During the Second World War, more Jewish residents of five municipalities in the province of Groningen were killed than previously had been estimated. This is the conclusion of research conducted by Richard Paping, a historian at the University of Groningen. It was previously thought that 15% of the Jewish residents of these municipalities survived the war. However, it now appears that less than 10% survived. The contrast with the national survival rate of 27-29% is therefore much larger than previously estimated.
Under the leadership of Paping, associate professor of Economic and Social History at the University of Groningen, a research study was conducted on the role played by five municipalities in Groningen in the expropriation of Jewish property during and after the Second World War. The study was commissioned by the municipalities of Het Hogeland, Midden-Groningen, Oldambt, Veendam, and Westerkwartier. In the context of this study, the survival rate of Jewish people who lived in these five municipalities in mid-1942 was also closely investigated. Together, these municipalities cover almost two-thirds of the province of Groningen outside the city. The researchers investigated every single Jewish resident of the time to find out whether or not they survived the war.
The incredibly shocking results show that less than 10% (9.7%, 111 out of 1,142) of these Jewish residents survived the war. That means that over 90% of them were killed. Almost all of the often centuries-old Jewish communities in the region of Groningen were completely annihilated. This new estimate of the proportion of Jewish people who were killed is particularly striking for two reasons.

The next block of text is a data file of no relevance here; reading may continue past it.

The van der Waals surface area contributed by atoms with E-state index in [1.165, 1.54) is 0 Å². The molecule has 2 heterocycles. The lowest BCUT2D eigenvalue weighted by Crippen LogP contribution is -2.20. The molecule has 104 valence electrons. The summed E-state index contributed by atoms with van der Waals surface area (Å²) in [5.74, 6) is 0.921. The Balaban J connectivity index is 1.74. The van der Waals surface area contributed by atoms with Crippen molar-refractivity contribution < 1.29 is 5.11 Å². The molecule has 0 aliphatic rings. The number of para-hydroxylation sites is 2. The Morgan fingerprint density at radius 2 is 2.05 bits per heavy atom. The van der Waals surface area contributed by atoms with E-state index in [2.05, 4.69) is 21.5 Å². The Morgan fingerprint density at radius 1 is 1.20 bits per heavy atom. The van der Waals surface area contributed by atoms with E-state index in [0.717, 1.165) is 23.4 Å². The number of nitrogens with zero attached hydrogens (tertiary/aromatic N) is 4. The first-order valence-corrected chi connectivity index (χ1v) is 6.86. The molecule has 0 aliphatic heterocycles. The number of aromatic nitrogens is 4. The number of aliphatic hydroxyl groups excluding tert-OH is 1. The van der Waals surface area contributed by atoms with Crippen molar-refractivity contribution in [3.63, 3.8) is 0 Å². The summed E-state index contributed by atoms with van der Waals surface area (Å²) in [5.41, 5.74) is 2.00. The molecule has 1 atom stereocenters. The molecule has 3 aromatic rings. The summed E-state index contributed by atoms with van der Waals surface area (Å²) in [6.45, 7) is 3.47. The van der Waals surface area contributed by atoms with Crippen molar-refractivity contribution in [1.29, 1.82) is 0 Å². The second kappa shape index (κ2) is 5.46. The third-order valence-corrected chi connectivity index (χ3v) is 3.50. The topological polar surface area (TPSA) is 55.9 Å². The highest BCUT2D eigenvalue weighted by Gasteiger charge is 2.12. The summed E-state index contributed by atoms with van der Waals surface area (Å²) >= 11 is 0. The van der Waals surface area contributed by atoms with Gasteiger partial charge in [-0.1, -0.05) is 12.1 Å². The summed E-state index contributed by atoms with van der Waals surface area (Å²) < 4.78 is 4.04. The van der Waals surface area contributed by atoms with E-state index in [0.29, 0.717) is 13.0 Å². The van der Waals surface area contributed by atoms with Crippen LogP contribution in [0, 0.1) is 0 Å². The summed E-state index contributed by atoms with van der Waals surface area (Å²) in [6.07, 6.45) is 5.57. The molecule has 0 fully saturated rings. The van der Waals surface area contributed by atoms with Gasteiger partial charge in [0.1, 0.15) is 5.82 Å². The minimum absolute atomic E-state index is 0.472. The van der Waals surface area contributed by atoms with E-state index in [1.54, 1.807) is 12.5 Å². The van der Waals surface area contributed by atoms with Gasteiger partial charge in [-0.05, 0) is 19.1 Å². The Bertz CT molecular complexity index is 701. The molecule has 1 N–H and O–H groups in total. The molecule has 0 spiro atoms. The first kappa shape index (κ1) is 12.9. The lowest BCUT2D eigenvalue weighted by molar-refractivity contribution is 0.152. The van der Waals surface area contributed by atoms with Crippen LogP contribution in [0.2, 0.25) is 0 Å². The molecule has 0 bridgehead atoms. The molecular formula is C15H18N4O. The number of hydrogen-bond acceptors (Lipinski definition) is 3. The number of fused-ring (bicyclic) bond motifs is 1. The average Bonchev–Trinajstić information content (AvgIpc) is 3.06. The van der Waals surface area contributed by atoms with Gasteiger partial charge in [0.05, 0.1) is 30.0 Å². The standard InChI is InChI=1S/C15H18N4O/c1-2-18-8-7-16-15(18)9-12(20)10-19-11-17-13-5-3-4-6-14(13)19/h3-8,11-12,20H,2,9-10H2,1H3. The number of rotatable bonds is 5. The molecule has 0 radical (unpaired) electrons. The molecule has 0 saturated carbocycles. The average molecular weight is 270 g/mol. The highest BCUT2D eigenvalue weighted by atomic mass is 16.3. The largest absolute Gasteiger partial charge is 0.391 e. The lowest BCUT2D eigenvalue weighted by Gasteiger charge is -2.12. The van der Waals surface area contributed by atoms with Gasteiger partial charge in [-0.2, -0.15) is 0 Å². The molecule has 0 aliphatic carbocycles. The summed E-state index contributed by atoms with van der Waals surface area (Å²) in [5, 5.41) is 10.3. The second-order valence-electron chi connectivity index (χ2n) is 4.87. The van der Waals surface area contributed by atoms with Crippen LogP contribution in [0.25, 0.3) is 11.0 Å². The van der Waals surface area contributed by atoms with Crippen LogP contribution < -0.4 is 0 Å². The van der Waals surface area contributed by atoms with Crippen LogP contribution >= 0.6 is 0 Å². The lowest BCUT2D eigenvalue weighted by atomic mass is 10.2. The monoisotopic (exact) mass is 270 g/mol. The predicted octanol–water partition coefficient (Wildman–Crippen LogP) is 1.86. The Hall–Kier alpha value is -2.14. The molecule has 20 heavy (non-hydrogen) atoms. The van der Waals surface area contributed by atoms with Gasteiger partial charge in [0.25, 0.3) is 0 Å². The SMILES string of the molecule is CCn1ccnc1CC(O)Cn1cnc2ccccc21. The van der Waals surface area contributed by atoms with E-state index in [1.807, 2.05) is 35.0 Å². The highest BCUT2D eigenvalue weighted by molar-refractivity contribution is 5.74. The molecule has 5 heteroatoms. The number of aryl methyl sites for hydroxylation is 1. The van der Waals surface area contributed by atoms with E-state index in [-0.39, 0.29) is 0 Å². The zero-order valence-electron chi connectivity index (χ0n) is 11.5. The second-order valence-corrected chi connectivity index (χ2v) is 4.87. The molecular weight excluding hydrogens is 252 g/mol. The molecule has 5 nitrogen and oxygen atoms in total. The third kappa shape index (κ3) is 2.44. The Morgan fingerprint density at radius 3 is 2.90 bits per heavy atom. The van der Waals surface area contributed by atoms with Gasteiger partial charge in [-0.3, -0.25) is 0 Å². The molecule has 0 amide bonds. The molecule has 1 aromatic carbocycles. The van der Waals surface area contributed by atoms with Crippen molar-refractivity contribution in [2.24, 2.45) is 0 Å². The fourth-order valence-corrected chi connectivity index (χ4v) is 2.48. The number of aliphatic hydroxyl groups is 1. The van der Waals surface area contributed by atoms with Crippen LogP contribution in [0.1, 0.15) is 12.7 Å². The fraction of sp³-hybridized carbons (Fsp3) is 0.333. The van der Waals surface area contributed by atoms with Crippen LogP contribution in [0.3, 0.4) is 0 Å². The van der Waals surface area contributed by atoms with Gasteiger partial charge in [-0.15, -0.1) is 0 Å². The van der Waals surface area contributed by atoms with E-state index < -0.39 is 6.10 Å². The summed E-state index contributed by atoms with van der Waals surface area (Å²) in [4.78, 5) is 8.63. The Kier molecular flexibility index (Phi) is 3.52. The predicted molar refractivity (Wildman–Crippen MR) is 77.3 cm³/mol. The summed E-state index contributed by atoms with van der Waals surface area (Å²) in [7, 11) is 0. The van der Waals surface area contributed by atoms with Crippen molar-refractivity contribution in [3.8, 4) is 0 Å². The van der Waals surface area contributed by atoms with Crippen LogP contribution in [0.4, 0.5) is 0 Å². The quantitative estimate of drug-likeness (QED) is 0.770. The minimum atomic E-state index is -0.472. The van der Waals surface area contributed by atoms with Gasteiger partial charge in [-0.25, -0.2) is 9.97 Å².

First, this survival rate of less than 10% is far below the current estimate for the national population, which lies at around 27-29%. The proportion of Jewish people who were killed in the Holocaust and who came from Groningen is therefore the highest proportion in the Netherlands. And that while the proportion of Jewish people from the Netherlands as a whole who were killed during the Holocaust is already very high in the European context.
Second, the proportion of Jewish people from the area who survived had previously been estimated at 15% (and the proportion of Jews who were killed at 85%). The results of the new study, however, show that a third fewer Jewish people from the area survived the genocide than previously estimated. This does not necessarily mean that the proportion of Dutch Jews as a whole who were killed has been underestimated, as Paping’s research only focuses on the municipalities in Groningen.
Around one fifth of Jewish survivors appeared to be married to non-Jewish partners. The chances of survival for those aged 20 to 50 appeared to be slightly higher than for other age groups. Yet for every age group, the survival rate still lay below 20%. Children aged between 5 and 19 and adults aged over 55 only had a minimal chance of surviving the genocide organized and carried out by the Nazis. Further research into the dramatically high percentage of Jewish people from the researched area who were killed is therefore needed, according to Paping. Possible causes for the high percentage of Jewish people from Groningen who were killed, as identified by Paping, include the early deportation of Jewish families from the area (as from the start of November 1942), while younger male heads of households had already been deported in July 1942 under the alleged context of joining the ‘labour force’. As a result, the families in the region were effectively held hostage and few went into hiding. Of these men who were deported early on, a third were already killed by the Nazis in October 1942.
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